I warn them about self destructive choices made on impulse, like drinking too much, spending a bunch of money, or hooking up with someone else. A poorly thought through decision made out of hurt or anger can do a lot more damage and just make things worse. I let them know they'll have to decide how long they want to wait to see if she'll change her mind. My motto with this situation, as with many others, is "Hope for the best. Plan for the worst."
I tell them that, once again, they need to listen to what she's saying. I encourage them to be humble and take responsibility for not listening or taking her seriously. I encourage them not to defend themselves or make excuses. I remind them that actions speak louder than words but warn them to choose their actions carefully. I remind them that chasing will just make her run further faster, and could result in restraining orders or other legal problems if they start being a "creepy stalker."
I tell them to make clear that they love her and want things to be different, that they're committed to changing, and then to back off. I suggest that they let her call or text if she decides she wants to. If they have to make contact to talk about kids or legal matters, or just can't not text or not call at all, I suggest they don't do so more than a couple times a week. I say keep it light and brief.
In future conversations, or when they have to see each other to exchange the kids or paperwork or whatever, I advise them to be nice and look nice. The "I'm so upset about you I haven't showered or changed clothes in a week" look is probably not going to score any points. I suggest that they avoid pushing for conversations about working things out, and that they avoid being mopey or whiney. No "poor me" FaceBook status updates or tweets. No clips of sad love songs for her to hear if she calls the cell phone.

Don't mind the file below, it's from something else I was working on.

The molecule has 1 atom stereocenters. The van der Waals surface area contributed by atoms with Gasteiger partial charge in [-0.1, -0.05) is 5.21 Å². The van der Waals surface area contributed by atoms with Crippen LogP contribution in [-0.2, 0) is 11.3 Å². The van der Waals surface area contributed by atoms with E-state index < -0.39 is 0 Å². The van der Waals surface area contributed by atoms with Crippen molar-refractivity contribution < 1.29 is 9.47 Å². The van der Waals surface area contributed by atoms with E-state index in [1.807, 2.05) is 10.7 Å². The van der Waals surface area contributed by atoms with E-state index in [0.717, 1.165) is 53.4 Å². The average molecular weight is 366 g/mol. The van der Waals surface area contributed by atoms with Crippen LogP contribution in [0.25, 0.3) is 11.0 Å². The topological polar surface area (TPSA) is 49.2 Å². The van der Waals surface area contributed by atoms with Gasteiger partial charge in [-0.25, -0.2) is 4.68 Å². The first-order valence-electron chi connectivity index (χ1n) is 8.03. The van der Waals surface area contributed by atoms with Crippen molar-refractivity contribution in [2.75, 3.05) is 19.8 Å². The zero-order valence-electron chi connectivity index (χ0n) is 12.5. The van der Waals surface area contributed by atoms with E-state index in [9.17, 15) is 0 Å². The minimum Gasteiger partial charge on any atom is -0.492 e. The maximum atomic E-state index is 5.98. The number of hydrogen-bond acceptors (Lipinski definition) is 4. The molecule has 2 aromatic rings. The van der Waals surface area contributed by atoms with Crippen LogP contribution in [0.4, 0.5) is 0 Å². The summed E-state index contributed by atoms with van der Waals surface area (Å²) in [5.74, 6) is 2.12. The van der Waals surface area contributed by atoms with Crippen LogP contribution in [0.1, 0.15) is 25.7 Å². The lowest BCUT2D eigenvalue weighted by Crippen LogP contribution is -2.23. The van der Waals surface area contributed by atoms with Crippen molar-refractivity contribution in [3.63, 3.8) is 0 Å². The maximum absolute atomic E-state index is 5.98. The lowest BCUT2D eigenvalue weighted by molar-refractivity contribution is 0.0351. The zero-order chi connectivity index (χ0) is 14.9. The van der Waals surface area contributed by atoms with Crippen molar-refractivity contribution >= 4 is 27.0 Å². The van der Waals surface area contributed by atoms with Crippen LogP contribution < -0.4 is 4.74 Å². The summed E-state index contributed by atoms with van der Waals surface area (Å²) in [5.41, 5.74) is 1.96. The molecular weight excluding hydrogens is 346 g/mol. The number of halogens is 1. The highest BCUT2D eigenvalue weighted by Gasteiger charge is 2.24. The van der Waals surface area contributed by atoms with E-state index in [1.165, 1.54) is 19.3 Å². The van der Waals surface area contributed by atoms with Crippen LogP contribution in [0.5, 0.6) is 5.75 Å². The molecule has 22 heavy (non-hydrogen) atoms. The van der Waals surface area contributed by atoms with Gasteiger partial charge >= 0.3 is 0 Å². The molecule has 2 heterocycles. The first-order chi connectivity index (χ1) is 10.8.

I suggest that these men work on changes they want to make for themselves and get involved in meaningful activities so they aren't just sitting around being sad. If they really do want to start going to church or counseling, I encourage them to do those things. If they really do want to spend more time with their kids, I encourage them to do so. I warn them to do these things because they really do want to, not just because they hope their wife/girlfriend will notice and come running back. I tell them that may or may not happen, and if they're doing things for that reason, they'll just quit when things don't go their way and come across as insincere.
If she starts thawing a little, I let them know to take it very slow. She'll have to really see that he is different. Trust has to be reearned. Some couples do get back together and go on to have a healthy fulfilling relationship. If his wife/girlfriend shows no sign of interest or a wish to come back after several months, I let these men know they'll have to grieve the loss and try and learn all they can from the experience so they can do things differently if there is a "next time" with someone else. That's not an easy process, but its necessary to come to a place of acceptance with what is. I warn them about bitterness and hard feelings and how poisonous those can be.